Remembering Rabbi Lord Jonathan Sacks

Last Saturday night, many of us first learned that President-Elect Biden had won the election only after coming back online after Shabbat. That was also when we learned the very sad news that Rabbi Lord Jonathan Sacks, former chief rabbi of the United Kingdom, had passed away.

In addition to his life of service to the British Jewish community, Rabbi Sacks was a prolific Torah scholar, as well as a writer on moral philosophy and ethics in the modern world. His work as a teacher and public intellectual reached far beyond the Jewish community, probably more than any contemporary rabbi.

I am not the one to offer a personal tribute to him. For that I encourage you to read and view the memorials this week from those close to him, such as this one from his daughter Dina Sacks, who writes that “he recognised the beauty and the pain of life and knitted them together in a compulsion to build, to renew, to hope.”

I will, however, briefly note that his teachings deeply informed our work here, and like so many other Jewish institutions, we have quoted him often over the years when framing a Jewish approach to some of the most significant challenges of our times.

Five years ago, on this very week, during one of his many trips to Boston, Rabbi Sacks reached out to JCRC and expressed a desire to sit down with interfaith leaders. We discussed his newest book, Not In God’s Name, in which he examined the phenomenon of violent religious extremism as a misreading of all three Abrahamic faiths, and the role that faith leaders play in overcoming these desecrations of our traditions.

Thus, in a room at Harvard Divinity School, hosted by Dean Dudley Rose, a dear friend and partner of JCRC, students, teachers, rabbis and ministers gathered to learn with Rabbi Sacks. For a full hour, we were mesmerized as he spoke eloquently, with no notes, graciously answering our many questions on the critical themes his book addresses. His topic was the use of violence to resolve religious disputes, characterizing it as a conceptual error at a fundamental level. He talked about how “victory does not establish truth” and why “religion and power are two separate enterprises that must never be confused.” He quoted Martin Luther King and James Baldwin, the Universal Declaration of Human Rights and Robert Putnam.

He challenged us:

"We need to recover the absolute values that make Abrahamic monotheism the humanising force it has been at its best: the sanctity of life, the dignity of the individual, the twin imperatives of justice and compassion, the moral responsibility of the rich for the poor, the commands to love the neighbour and stranger, the insistence on peaceful modes of conflict resolution and respectful listening to the other side of a case, forgiving the injuries of the past and focusing instead on building a future in which the children of the world, of all colours, faith and races, can live together in grace and peace."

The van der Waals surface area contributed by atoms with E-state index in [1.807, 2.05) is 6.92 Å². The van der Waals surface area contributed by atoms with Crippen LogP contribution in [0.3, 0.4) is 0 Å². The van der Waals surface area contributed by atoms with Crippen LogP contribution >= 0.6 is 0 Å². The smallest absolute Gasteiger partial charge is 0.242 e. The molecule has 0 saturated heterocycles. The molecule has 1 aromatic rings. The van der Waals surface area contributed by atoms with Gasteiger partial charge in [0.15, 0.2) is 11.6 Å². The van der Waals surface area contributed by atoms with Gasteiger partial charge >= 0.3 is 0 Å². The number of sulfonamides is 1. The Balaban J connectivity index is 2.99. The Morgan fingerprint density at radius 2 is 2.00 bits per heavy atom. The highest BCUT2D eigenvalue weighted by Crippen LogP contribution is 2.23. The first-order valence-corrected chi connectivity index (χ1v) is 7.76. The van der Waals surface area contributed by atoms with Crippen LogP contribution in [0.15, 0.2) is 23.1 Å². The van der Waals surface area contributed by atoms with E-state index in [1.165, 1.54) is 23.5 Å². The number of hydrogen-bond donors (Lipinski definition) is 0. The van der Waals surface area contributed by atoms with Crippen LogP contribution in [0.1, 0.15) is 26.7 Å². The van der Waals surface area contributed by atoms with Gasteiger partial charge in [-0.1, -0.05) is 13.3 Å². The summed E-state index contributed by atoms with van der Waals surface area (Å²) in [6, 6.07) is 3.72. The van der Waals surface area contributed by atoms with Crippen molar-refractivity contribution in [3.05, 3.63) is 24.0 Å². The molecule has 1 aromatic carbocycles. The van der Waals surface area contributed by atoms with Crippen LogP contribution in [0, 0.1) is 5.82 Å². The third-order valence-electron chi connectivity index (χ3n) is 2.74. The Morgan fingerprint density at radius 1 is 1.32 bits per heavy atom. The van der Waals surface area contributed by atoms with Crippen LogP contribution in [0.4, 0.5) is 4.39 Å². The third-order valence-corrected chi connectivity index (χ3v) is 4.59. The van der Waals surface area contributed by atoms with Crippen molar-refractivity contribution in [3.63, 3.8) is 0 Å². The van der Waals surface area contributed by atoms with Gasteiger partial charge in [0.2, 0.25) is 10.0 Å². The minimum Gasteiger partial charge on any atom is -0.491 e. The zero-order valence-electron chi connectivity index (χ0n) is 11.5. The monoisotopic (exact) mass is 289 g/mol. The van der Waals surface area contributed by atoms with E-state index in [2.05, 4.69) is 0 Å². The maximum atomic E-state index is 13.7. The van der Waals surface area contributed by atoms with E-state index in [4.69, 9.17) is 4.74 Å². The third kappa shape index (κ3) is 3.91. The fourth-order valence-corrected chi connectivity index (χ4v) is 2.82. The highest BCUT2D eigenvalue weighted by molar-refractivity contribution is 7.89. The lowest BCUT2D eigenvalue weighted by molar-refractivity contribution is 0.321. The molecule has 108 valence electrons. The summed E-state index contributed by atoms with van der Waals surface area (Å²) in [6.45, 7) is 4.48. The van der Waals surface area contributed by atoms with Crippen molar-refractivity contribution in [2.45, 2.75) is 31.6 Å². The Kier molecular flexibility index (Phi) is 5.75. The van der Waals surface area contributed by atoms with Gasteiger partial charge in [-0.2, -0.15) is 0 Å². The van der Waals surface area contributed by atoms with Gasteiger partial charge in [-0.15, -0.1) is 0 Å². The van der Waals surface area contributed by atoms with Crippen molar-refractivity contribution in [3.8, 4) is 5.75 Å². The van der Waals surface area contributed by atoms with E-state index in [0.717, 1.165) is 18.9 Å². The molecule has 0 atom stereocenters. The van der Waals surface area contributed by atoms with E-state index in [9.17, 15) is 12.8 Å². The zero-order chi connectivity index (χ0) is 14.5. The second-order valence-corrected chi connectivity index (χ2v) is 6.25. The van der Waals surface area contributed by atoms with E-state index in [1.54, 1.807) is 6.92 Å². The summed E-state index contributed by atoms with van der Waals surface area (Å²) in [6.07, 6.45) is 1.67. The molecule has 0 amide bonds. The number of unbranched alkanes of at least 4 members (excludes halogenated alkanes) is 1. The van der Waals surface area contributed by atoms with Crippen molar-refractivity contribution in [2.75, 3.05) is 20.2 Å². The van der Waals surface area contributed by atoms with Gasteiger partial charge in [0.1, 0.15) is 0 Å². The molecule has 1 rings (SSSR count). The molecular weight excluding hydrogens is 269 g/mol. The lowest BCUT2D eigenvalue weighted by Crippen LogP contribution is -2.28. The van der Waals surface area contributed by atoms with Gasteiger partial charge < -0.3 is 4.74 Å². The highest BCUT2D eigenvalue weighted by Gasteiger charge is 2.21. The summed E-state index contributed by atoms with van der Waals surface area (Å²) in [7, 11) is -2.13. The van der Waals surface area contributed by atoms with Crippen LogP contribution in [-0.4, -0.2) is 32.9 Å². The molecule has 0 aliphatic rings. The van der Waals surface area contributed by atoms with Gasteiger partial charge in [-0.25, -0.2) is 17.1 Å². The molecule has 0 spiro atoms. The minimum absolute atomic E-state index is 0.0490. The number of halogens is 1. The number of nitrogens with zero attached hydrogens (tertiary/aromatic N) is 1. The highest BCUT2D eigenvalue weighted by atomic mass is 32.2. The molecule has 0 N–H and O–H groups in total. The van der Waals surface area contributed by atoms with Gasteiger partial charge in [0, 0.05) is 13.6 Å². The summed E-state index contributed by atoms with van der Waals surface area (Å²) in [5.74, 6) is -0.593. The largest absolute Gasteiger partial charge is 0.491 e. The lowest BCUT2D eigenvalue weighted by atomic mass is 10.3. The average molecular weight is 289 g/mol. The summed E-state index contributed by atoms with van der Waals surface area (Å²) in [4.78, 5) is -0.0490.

I was reminded of this memory this week while engaging in one of my own practices. This year I have been re-reading Sacks’ collection of readings on the weekly Torah portion, Covenant & Conversation. For tomorrow’s reading, Hayei Sara from the Book of Genesis, he has a piece exploring Abraham’s relationship with Hagar, the mother of his son Ishmael. Rabbi Sacks notes the presence of both of Abraham’s sons, Isaac and Ishmael, at his funeral; a family reunification that Sacks calls “surprising” given the earlier treatment of Ishmael. Sacks teaches “an extraordinary midrash” that explains that father and son had been reconciled through Ishmael’s second wife, a woman named Fatimah, who herself embodied Abraham’s approach to welcoming strangers into the tent.

Sacks notes that this midrash is from an eight-century work, Pirkei deRabbi Eliezer, and that given that timing, the offer of the name Fatimah – also the name of Mohammad’s daughter in the Koran – “is highly significant… making an explicit, and positive, reference to Islam.”

Sacks goes on to say that “the hidden story” of this week’s parshah “has immense consequences for our time” in its story of reconciliation. “Between Judaism and Islam there can be friendship and mutual respect. Abraham loved both his sons, and was laid to rest by both. There is hope for the future in this story of the past.”

This week the Jewish people and the world lost a giant. I am blessed to be amongst the millions who have had the opportunity to learn with and from Rabbi Sacks. I know that his work, his moral core, and his hope for the role of united faith communities as a transformative force in western society will continue to inform our work in the years to come.

His memory is, truly, for a blessing.

Shabbat Shalom,

Jeremy